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Discussion Starter #1
I am debating about building my own 2" lift kit for the RZR. They are cheap enough to buy, but I like to design and build my own stuff. Anyone have any input on the kits they put on? What didn't you like about the ones you bought? What did you like about them? Any thing you would do different?
 

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The ones superatv carries are super easy to install. The only thing I would change on that kit is the rear mounting tabs. It is suppose to raise the rear up by adding a couple brackets, but I would have a solid block to raise the rear as well. Like a piece of square tubing big enough for the shock to mount in and it bolt to the factory holes. probably a rectangle tubing 1/4 thick.
 

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I have two sets of http://www.rubberdowncustoms.ca/ 2" lifts and I'm betting you can get them from Vern at http://www.foxvalleyatv.com/
 

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I help in the design phase of The Rubberdown kit. I have one on my own RZR and by far the best built kit out there. Made from solid steel. If you wnat one let me know.
 

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Discussion Starter #5
Does the increased angle on the rear axles cause any problems? I was looking this over again tonight, and they are already at a pretty steep angle. I might just leave well enough alone.
 

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I've only been on mine one day so far but that was a good day and with the deepened snow I was glad I had the kit..
 

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What happened to the 2 previous post? They're gone. :-\

IMHO, when you raise the center of gravity of a vehicle, you need to account for that in the suspension. Changing the angle of the coil spring (shock, in this case) stiffens (or weakens) the suspension which then is offset (or compounded) by the increased ride height. This has been heavily discussed on another Polaris Ranger Forum. As with most anything, you get what you pay. The question to ask is, "what do you want?" and what are you going to do with it? Then what is the best product for that application.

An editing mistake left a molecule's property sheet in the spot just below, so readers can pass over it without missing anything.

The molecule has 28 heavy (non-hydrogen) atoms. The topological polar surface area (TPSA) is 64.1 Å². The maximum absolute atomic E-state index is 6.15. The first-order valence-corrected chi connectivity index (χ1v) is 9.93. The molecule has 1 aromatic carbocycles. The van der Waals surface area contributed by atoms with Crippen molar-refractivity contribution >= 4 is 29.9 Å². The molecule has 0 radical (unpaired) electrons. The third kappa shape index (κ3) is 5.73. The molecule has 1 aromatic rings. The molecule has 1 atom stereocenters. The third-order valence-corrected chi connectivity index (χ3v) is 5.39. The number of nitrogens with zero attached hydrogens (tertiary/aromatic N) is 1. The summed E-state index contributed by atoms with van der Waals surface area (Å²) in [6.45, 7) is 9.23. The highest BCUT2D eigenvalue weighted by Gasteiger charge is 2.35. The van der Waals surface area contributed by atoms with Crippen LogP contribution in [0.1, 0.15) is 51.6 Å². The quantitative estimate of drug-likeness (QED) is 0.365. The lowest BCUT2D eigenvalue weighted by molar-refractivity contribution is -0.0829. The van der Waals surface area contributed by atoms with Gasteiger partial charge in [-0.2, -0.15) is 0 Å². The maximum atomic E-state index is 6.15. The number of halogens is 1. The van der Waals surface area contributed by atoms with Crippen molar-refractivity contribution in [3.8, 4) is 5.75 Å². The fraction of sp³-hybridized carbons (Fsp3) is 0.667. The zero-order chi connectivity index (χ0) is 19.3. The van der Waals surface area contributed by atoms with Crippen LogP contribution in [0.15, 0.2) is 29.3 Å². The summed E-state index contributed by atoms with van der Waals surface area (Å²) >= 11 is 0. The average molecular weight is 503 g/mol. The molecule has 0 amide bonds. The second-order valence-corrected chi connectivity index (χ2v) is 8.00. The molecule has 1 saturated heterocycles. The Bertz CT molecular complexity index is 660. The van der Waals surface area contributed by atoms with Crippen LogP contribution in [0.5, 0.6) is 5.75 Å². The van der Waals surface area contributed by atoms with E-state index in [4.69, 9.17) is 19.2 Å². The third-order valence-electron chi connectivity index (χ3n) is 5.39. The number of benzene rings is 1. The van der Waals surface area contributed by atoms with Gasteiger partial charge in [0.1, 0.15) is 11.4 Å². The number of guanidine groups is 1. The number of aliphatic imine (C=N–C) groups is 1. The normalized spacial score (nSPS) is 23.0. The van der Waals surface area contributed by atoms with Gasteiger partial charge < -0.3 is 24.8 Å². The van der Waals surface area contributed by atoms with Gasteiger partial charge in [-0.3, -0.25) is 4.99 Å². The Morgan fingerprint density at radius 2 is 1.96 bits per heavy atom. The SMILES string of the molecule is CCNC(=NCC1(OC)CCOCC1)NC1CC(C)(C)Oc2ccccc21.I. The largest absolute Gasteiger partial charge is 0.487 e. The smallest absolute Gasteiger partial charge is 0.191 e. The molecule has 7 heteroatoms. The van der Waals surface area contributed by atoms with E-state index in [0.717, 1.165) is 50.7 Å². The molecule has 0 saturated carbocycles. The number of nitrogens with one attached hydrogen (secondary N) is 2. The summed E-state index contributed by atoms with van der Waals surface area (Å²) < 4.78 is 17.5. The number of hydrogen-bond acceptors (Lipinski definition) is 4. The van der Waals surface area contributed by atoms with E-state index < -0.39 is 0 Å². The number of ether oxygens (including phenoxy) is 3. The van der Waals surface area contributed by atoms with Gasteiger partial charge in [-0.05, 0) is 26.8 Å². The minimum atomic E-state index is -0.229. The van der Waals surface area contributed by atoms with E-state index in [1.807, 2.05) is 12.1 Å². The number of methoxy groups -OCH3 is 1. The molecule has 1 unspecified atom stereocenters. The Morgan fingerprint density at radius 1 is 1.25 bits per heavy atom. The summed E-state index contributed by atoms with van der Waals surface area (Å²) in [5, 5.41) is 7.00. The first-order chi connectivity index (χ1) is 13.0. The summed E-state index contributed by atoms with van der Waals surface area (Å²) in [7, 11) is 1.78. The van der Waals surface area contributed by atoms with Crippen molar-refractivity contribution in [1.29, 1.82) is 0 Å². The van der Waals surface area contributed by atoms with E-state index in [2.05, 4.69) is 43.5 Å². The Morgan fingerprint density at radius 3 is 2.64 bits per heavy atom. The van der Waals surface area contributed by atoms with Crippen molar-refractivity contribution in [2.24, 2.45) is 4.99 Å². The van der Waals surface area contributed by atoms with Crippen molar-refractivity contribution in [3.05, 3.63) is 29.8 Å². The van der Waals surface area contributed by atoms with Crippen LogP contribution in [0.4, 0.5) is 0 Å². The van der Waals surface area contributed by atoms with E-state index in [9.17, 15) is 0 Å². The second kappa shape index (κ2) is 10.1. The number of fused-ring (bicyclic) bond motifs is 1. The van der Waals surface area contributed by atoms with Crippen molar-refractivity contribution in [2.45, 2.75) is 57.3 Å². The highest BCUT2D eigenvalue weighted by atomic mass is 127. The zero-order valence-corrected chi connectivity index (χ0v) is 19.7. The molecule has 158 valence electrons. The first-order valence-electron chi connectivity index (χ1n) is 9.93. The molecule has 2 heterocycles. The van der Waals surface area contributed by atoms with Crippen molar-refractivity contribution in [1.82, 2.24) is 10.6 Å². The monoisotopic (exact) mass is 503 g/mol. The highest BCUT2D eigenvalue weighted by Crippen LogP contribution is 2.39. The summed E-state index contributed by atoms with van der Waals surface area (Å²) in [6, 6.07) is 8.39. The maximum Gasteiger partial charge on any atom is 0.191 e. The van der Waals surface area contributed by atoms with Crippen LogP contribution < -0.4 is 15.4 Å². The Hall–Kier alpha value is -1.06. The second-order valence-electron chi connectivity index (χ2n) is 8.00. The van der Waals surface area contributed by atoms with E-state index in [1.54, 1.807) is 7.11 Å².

When a lift kit manufacturer states in a public forum,

"Weather you change the top point or bottom point, the way to achive a lift it to increase the angle of the a-arms, thus lifting up the center of the machine. Top or bottom wont matter as long as you get the EXTENSION in ride height. Thats just my opinion.";

I want a product designed by someone who has a better understanding of vehicle suspension geometry.

If you like the stock ride; don't change the suspension at all. With any modification, there is a trade off.

Colby
 

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Discussion Starter #9
For now I am going to leave it as is. I don't really have a need for the extra clearance, I was just looking for something to build.
 

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I'm expecting to hear when you get your UHMW skids built that there is no need for the lift!

I had been considering one for my RZR but the UHMW slides right over everything like Greased Lightning so I have no worries any more.

I also think by raising the suspension we could be adding a little stress to the front CVs or axels and my take on this is not good given the problems with the AWD system I am just now learning about.